By Natalie Boyd
Imagine for a moment that email doesn’t exist. Instead, to market your business, you have to stand on a street corner talking to people who pass by. Let’s say those people ignore you—and you respond by speaking louder, maybe even shouting, in order to get their attention. It would be understandable if these people started skipping that street corner altogether or started walking around wearing headphones. It’s common sense that if you badger people, they will steer clear of you and your business.
The same can be said for email delivery. If you’re not careful and just shout at everyone that walks by, then your annoyed neighbor (aka the internet service provider you’re using) will prevent you from being on that street corner (i.e., prevent you from sending your message). This is where managing email deliverability comes into play, and in this blog, we discuss how to improve it.
1. Utilize Double Opt-In
We’ve all seen the checkboxes a countless number of times. You trade your email for a white paper or to sign up for a mailing list, and just above the “agree” button is a little checkbox that usually says something along the lines of “Yes, it’s OK to send me promotional emails.”
This is what is known as a single opt-in system. Although it’s an excellent tool for rapidly growing your email list, it may not always be great for finding high-quality leads. People might give you an email address they never check, quickly click the unsubscribe button, or immediately mark the emails as spam because they really just wanted the free item.
None of these outcomes are good for you. A lack of engagement damages your standing with your internet service provider (ISP).
The easiest way to prevent this from happening is to carefully grow your mailing list by introducing a double opt-in system. This usually takes the form of a confirmation email after the initial sign-up, which will seek an additional confirmation that the recipient would in fact like to receive promotional emails.
Although the initial returns will be lower, this method guarantees that the majority of your recipients will be engaged customers and interested prospects who open emails—and are far less likely to mark your emails as spam. Limiting your growth initially ensures better overall engagement and more long-term security.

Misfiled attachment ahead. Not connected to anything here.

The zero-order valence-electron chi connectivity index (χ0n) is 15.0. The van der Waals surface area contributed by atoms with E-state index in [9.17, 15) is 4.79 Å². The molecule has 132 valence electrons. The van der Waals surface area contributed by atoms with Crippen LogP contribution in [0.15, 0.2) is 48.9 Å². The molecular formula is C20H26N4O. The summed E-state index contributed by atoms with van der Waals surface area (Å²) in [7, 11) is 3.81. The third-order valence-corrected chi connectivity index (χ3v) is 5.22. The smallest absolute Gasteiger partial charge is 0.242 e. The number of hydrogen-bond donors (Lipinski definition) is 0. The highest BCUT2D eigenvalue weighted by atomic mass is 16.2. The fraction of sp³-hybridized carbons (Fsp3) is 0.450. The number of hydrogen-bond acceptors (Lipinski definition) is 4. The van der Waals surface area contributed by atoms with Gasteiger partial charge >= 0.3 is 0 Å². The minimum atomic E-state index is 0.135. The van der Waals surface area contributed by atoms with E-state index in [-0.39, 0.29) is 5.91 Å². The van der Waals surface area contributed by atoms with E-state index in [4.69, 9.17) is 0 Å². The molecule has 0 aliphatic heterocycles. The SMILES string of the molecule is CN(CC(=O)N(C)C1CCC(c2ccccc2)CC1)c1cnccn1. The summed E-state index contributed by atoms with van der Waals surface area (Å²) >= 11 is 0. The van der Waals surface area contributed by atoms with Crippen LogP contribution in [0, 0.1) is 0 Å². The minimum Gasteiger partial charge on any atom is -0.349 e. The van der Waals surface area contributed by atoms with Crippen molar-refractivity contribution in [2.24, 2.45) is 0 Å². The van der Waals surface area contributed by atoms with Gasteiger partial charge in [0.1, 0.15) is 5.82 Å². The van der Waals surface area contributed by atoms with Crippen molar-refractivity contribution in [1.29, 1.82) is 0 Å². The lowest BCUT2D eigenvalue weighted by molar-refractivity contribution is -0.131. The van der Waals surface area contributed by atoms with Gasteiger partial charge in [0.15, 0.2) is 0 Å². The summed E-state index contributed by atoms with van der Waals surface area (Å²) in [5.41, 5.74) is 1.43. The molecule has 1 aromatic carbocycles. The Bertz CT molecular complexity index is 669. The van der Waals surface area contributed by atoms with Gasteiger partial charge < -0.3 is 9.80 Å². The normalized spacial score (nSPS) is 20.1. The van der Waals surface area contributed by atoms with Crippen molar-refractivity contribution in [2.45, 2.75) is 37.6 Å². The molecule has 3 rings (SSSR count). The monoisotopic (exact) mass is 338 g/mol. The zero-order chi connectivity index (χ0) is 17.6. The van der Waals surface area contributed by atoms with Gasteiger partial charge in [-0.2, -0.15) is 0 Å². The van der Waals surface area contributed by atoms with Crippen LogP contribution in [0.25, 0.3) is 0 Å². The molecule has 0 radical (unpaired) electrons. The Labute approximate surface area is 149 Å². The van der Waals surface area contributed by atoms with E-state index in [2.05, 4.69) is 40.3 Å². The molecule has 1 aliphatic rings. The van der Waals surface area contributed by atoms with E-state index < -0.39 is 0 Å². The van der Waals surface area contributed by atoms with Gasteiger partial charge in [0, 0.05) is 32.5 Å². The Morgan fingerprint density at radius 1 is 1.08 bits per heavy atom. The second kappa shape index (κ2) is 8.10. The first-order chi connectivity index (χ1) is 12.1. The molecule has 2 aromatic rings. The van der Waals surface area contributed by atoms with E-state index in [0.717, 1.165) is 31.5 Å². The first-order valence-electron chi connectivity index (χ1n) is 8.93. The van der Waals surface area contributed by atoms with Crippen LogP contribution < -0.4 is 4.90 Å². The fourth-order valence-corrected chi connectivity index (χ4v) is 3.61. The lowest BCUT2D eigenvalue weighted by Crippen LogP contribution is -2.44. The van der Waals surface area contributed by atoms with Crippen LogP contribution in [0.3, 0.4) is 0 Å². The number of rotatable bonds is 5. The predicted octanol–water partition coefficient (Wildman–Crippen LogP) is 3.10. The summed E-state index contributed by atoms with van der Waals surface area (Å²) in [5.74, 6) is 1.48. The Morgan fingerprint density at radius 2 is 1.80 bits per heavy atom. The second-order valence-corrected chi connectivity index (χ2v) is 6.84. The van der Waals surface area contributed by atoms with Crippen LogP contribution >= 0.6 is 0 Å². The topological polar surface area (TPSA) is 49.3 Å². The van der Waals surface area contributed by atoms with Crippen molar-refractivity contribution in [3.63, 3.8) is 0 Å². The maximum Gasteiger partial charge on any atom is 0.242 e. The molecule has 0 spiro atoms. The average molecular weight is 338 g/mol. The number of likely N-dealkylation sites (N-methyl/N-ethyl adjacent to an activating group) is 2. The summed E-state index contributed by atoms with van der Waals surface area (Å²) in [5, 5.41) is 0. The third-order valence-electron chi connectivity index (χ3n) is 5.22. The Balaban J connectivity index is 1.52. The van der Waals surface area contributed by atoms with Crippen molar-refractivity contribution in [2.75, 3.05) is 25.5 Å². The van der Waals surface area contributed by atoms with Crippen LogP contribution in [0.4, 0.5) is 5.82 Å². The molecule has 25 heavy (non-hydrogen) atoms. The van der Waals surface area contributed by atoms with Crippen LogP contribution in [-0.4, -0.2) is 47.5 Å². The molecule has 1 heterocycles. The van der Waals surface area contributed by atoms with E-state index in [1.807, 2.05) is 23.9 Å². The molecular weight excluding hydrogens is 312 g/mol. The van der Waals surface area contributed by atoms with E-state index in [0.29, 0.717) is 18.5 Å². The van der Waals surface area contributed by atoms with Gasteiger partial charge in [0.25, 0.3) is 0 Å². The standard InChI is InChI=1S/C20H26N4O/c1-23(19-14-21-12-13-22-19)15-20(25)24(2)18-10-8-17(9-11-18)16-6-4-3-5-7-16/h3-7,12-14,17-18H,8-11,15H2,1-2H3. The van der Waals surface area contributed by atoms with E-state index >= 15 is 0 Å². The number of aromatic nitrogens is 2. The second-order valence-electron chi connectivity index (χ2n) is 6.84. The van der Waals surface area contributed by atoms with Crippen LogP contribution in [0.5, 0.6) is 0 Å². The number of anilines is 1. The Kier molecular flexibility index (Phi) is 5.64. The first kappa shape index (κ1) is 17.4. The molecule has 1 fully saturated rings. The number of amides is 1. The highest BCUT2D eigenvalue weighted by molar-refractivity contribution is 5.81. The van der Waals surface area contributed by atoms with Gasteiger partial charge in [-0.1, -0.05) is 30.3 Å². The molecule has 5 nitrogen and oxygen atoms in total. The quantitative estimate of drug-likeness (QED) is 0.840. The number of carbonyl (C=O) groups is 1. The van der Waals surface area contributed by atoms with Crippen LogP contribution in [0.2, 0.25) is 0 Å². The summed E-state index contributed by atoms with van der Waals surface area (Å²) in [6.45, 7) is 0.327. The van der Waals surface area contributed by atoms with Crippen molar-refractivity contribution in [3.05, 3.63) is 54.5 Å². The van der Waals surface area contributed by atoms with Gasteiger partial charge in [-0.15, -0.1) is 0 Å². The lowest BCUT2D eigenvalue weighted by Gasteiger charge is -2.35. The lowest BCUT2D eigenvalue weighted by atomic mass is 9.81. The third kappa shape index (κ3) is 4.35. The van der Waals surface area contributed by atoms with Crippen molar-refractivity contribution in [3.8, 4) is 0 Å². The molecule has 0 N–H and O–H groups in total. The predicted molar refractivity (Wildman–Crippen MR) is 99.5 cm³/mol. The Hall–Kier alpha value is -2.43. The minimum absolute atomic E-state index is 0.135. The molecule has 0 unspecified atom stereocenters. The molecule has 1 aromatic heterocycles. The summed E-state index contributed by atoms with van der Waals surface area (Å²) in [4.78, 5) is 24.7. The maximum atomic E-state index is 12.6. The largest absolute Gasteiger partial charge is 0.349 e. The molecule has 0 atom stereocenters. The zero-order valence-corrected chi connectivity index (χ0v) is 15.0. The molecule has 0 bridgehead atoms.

2. Segment Your Mailing List
Mailchimp conducted a survey recently on the benefits of segmenting your mailing lists, and the data it gathered was fairly conclusive. By comparing segmented and non-segmented campaigns, Mailchimp found more success was found with segmented versus non-segmented email lists.
Email list segmentation is a marketing technique that splits email lists based on any number of conditions (age, income, education, and so on). Mailchimp found that the segmented campaigns garnered 14.31 percent higher open rates and 100.95 percent more clicks. On the flip side, there were 4.65 percent fewer bounces, 3.9 percent fewer spam reports, and 9.37 percent fewer unsubscribes.
This reflects a common trend in marketing: Specificity works.
Gone are the days of shotgun advertising, where you simply throw up a billboard somewhere to try and get as many eyeballs on it as possible. Why? Because 90 percent of those eyeballs aren’t interested in your product or service. Social media advertising is popular because it’s cost-effective and because it’s specific in who it targets.
Now that we are able to address consumers directly, this practice has become an expectation. Many of us are familiar with the surprise and annoyance we feel when a supposedly personalized ad on a website has nothing to do with our interests. How many times have your friends posted a screenshot on Facebook that exclaimed: “This ad was targeted at me?!! What the heck?!”
Marketo found that 79 percent of consumers prefer to engage in personalized offers based on previous interactions they’ve had with the brand. To put it plainly, people like to feel like individuals, so treat them as such.
An easy way you can segment your mailing list to reflect this trend is by categorizing your email lists based on location, demographic, or previous purchases.
3. Warm Up Your ISP
It’s tempting to immediately get out there and send an email to your entire mailing list all at once. It makes a degree of sense. After all, you have a carefully cultivated list of people who want to hear more from you and engage with your brand. Of course you want to reach out to them as soon as possible.
But slow down for a second.
If you start emailing everybody at once, your ISP will see an enormous spike of activity, which is not a good thing. To go from zero to 60 like that will look suspicious, as though your mailing list has been hacked—and this is exactly how real spam happens.